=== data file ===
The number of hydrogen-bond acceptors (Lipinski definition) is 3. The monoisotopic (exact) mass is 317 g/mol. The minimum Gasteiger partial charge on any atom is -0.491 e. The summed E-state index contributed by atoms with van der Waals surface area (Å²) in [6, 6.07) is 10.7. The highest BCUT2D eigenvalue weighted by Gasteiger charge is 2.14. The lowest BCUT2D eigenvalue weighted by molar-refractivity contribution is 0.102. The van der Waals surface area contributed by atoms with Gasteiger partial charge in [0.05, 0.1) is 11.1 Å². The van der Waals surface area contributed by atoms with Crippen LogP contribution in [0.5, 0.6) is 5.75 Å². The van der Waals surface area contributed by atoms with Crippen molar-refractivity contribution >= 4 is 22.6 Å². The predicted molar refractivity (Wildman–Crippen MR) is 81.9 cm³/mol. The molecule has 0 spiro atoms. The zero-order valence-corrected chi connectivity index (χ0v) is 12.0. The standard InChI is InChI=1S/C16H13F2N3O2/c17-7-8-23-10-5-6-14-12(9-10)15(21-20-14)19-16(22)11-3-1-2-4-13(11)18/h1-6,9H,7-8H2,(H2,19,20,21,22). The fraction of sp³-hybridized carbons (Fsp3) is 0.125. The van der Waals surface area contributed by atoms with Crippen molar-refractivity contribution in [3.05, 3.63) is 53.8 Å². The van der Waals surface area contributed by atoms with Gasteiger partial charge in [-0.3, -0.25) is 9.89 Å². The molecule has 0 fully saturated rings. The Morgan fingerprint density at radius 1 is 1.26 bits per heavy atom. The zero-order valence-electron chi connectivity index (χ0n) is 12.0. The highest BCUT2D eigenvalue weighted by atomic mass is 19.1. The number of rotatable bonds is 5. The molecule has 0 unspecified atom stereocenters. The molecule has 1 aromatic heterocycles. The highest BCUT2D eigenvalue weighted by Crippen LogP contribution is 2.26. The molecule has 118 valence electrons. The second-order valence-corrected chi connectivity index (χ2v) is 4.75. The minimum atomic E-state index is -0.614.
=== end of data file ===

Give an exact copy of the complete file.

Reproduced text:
The number of hydrogen-bond acceptors (Lipinski definition) is 3. The monoisotopic (exact) mass is 317 g/mol. The minimum Gasteiger partial charge on any atom is -0.491 e. The summed E-state index contributed by atoms with van der Waals surface area (Å²) in [6, 6.07) is 10.7. The highest BCUT2D eigenvalue weighted by Gasteiger charge is 2.14. The lowest BCUT2D eigenvalue weighted by molar-refractivity contribution is 0.102. The van der Waals surface area contributed by atoms with Gasteiger partial charge in [0.05, 0.1) is 11.1 Å². The van der Waals surface area contributed by atoms with Crippen LogP contribution in [0.5, 0.6) is 5.75 Å². The van der Waals surface area contributed by atoms with Crippen molar-refractivity contribution >= 4 is 22.6 Å². The predicted molar refractivity (Wildman–Crippen MR) is 81.9 cm³/mol. The molecule has 0 spiro atoms. The zero-order valence-corrected chi connectivity index (χ0v) is 12.0. The standard InChI is InChI=1S/C16H13F2N3O2/c17-7-8-23-10-5-6-14-12(9-10)15(21-20-14)19-16(22)11-3-1-2-4-13(11)18/h1-6,9H,7-8H2,(H2,19,20,21,22). The fraction of sp³-hybridized carbons (Fsp3) is 0.125. The van der Waals surface area contributed by atoms with Crippen molar-refractivity contribution in [3.05, 3.63) is 53.8 Å². The van der Waals surface area contributed by atoms with Gasteiger partial charge in [-0.3, -0.25) is 9.89 Å². The molecule has 0 fully saturated rings. The Morgan fingerprint density at radius 1 is 1.26 bits per heavy atom. The zero-order valence-electron chi connectivity index (χ0n) is 12.0. The highest BCUT2D eigenvalue weighted by atomic mass is 19.1. The number of rotatable bonds is 5. The molecule has 0 unspecified atom stereocenters. The molecule has 1 aromatic heterocycles. The highest BCUT2D eigenvalue weighted by Crippen LogP contribution is 2.26. The molecule has 118 valence electrons. The second-order valence-corrected chi connectivity index (χ2v) is 4.75. The minimum atomic E-state index is -0.614.